If your balance is greater than $5,000 there may be no reason to do anything with your account.
Some reasons why you might want to leave your account invested in your former employers plan include:
- Continued tax-deferred growth.
- For most plans (those covered by ERISA), federal law requires plan fiduciaries to prudently monitor the cost and quality of the investment options in the plan. Therefore, your plan may offer investment choices that are less expensive than those available to you outside of the plan.
- The company may be paying some of the expenses associated with maintaining your account (not all do, a fee comparison should be an major factor in your decision).
- The plan may permit terminated employees to borrow or continue making payments on their plan loans (see “About Plan Loans”, below).
- Employer-sponsored plans may offer better protection from creditors and legal judgments than IRAs (both are protected in bankruptcy).
- If you are at least 55 years old at the time you leave your job (or you are disabled), you may be eligible to take penalty-free withdrawals from the plan, the withdrawals would still be subject to current income taxes.
- If your account contains significant holdings in employer securities that have appreciated significantly you should consider the tax implications of any distribution involving those securities. They could eventually provide certain tax-benefits associated with long-term capital gains treatment.
About Plan Loans
If your account contains an outstanding loan, that will impact your distribution decision. If you take a distribution from the Plan, the outstanding balance will be taxable as income.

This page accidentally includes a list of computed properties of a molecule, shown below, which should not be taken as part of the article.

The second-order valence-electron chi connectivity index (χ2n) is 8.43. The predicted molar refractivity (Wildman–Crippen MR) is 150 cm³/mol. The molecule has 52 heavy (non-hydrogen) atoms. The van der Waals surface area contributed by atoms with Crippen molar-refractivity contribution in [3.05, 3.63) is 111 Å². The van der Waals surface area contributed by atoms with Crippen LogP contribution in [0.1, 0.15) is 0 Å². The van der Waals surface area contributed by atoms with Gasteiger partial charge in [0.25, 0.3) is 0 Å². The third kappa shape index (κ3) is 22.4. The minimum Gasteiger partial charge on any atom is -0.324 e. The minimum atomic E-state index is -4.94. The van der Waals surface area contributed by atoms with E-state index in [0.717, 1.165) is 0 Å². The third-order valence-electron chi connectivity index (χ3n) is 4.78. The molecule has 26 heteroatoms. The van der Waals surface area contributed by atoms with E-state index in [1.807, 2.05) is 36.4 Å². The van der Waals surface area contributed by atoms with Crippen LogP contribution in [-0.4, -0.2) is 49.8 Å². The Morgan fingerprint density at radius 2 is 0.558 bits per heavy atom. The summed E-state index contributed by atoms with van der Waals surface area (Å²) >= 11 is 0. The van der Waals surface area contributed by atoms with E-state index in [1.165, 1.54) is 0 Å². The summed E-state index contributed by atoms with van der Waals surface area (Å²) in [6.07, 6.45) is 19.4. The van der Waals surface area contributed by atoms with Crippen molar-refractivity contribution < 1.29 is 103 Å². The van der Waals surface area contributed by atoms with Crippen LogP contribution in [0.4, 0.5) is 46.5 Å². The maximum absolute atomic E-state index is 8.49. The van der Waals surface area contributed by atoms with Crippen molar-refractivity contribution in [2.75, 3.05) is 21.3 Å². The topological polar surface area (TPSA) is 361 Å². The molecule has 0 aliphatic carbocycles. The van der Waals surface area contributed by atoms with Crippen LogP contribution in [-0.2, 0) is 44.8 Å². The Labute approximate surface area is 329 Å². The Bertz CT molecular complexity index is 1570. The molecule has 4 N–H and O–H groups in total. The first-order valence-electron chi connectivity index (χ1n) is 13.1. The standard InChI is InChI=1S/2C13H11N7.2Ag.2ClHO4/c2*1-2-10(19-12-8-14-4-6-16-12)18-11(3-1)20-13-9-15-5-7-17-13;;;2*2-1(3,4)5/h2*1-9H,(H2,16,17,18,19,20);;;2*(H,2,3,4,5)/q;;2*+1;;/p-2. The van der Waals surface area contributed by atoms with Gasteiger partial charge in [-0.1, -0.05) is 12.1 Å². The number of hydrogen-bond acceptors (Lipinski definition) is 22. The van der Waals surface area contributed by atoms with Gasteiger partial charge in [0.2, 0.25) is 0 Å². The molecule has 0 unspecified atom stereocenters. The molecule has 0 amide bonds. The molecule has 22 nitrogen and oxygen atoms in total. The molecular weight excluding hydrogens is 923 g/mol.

You might consider:
- Remaining in the Plan if you will be allowed to continue making repayments,
- Paying off your loan prior to rolling over your account in order to avoid taxes and penalties on the loan amount.
In fact, it is not uncommon for employer plans to extend borrowing privileges to terminated employees. Check your Summary Plan Description (SPD) to confirm.
About Company Stock
If your account contains highly appreciated company stock of your employer, you might be able to take advantage of special tax treatment on the net unrealized appreciation (NUA) on those shares. In order to do so, you would not want to roll over the company stock portion of your account to an IRA.
You should seek professional financial advice, if you think this applies to you.
- You do not have control over the plan investments or services available to you. Your former employer will make those decisions.
- The plan may offer a limited number of investment choices (unless it permits the use of a brokerage account).
- The plan may assess fees to your account for administrative or other reasons,
- If the plan is ever terminated, access to your account could be limited while waiting for regulatory approvals.
- You may not have access through the plan to personalized investment advice or advice that takes into consideration your other assets or particular needs.